7

Completions by Tenure and Affordability

7.1

Completions terms of tenure and affordability are shown in Figures 11 and 12. In most areas, the percentage of RSL (Registered Social Landlord) completions have increased (figure 11) as the percentage of private completions have decreased, with the exception of East Renfrewshire Council and West Dunbartonshire Council. Local authority completions barely feature, with the marginal exceptions of Glasgow and North Lanarkshire. In terms of affordable housing completions in numbers (figure 12), most have been in Glasgow, but the numbers have fallen by approximately fifty percent over the period with most other areas fluctuating and declining, with although North and South Lanarkshire have exhibited increases in the most recent year.


Figure 11 Percentage of completions by tenure: 1999- 2000 vs Average vs 2008-2009 100

90

80

70

60

50

RSL 40

LA Private

30

20

10

0

Source: SNS (derived from NB2 returns)


Figure 12 Affordable Housing Completions 2000-2001 to 2008-2009 2500 East Dunbartonshire East Renfrewshire Glasgow City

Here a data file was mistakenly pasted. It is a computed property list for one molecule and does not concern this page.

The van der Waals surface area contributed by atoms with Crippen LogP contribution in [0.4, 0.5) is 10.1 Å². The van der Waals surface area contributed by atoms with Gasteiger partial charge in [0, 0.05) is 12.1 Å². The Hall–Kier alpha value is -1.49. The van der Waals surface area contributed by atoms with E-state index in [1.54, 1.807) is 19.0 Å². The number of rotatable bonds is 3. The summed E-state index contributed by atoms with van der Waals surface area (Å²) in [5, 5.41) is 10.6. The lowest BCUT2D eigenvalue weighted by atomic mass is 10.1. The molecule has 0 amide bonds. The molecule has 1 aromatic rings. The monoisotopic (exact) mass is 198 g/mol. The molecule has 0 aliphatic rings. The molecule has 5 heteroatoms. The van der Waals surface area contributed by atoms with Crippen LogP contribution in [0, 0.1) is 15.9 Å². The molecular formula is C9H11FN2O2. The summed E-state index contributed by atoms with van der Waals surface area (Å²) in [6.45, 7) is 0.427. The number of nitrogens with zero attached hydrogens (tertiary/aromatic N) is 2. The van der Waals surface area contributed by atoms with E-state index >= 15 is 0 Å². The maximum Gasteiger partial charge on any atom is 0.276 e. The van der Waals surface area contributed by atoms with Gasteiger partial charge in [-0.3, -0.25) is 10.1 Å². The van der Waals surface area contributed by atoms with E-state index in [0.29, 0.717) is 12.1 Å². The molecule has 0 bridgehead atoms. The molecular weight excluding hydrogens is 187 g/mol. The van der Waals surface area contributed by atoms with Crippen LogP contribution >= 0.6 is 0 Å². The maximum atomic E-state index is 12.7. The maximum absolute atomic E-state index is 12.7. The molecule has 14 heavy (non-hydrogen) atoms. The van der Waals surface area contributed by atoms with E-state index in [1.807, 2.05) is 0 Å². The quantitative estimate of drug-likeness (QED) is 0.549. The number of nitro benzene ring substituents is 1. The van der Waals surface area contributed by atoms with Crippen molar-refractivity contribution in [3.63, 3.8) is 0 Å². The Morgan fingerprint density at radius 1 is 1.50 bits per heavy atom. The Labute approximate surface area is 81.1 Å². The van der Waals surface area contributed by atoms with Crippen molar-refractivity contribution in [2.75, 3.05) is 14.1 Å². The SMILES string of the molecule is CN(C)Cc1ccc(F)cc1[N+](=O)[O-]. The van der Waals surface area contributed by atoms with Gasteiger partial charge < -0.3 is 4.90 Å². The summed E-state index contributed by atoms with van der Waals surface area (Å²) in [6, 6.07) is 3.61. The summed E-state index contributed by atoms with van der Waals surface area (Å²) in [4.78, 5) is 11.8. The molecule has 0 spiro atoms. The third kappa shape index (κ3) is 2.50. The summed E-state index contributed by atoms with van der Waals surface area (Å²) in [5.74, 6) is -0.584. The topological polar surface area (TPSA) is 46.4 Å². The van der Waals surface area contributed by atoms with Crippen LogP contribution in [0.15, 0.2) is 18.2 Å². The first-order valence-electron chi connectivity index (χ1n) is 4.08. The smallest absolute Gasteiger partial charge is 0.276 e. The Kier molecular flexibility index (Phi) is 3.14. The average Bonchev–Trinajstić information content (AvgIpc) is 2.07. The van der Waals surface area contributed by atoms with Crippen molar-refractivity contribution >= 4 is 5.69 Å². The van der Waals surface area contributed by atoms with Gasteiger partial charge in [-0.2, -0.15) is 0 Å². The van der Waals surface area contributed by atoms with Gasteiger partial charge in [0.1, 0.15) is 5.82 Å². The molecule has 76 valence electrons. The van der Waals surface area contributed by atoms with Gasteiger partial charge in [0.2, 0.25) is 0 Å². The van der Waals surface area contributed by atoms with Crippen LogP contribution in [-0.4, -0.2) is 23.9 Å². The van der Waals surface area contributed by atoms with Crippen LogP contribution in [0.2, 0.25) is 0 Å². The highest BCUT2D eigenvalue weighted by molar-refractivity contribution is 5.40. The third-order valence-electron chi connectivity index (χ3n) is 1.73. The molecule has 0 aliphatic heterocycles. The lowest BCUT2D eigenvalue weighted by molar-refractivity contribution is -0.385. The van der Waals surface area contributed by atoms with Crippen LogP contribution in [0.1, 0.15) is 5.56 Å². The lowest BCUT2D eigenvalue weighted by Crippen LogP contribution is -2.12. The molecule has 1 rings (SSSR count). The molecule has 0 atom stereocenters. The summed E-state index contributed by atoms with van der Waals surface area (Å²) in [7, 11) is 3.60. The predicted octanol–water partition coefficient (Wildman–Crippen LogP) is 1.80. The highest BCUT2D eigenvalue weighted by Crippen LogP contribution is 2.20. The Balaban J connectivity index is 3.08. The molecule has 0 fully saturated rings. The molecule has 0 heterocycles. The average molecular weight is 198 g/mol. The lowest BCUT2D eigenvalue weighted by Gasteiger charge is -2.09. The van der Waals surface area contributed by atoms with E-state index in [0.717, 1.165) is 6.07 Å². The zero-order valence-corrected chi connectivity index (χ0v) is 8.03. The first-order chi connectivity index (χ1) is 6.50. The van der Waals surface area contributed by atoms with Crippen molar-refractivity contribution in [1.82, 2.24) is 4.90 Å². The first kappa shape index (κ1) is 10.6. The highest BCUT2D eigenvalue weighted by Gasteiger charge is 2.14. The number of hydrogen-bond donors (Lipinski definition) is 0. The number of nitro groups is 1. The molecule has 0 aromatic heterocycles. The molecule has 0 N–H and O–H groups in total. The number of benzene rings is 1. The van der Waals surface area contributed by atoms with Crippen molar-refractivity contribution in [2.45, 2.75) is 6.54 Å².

2000

Inverclyde North Lanarkshire Renfrewshire

1500

South Lanarkshire West Dunbartonshire

1000

500

0

Source: SNS (derived from NB2 returns)


8

Communal Resident Establishments

8.1

Communal residential establishments are summarised below in Figure 13. A total of just over 23,000 persons are resident within communal establishments. Most are resident within Glasgow City, notably high in terms of the number of residents but this is mainly because of the student population of the city.

Figure 13 Communal Residential Establishments Local Authority

Number of Est.

Number of Residents

NHS

Psychiatric

Local Authority

Other

Children’s Home 0.4%

Housing Association

Other Residential Care Home

Other Children’s Home

40.2% 45.7% 22.7% 28.5% 37.3% 38.0% 47.5% 37.6%

7.7% 18.5% 7.6% 28.3% 8.9% 11.8% 14.0% 8.5%

3.1%

Other Care or Medical

Other Est. *

Other

ED 46 1113 2.7% 0.3% 0.1% ER 36 656 10.7% 6.4% 3.4% GC 447 11558 3.9% 1.4% 0.7% 8.9% 0.6% IN 79 1108 16.6% 4.2% 0.7% 3.8%8 2.5% NL 143 2800 8.3% 3.9% 1.7% 11.6% RE 158 2011 14.0% 9.1% 2.1% 7.9% 0.8% SL 145 3122 9.0% 14.0% 1.6% 8.8% WD 64 715 13.4% 2.1% 29.2% * including Defence establishments, prisons, educational establishments, hotels and hostels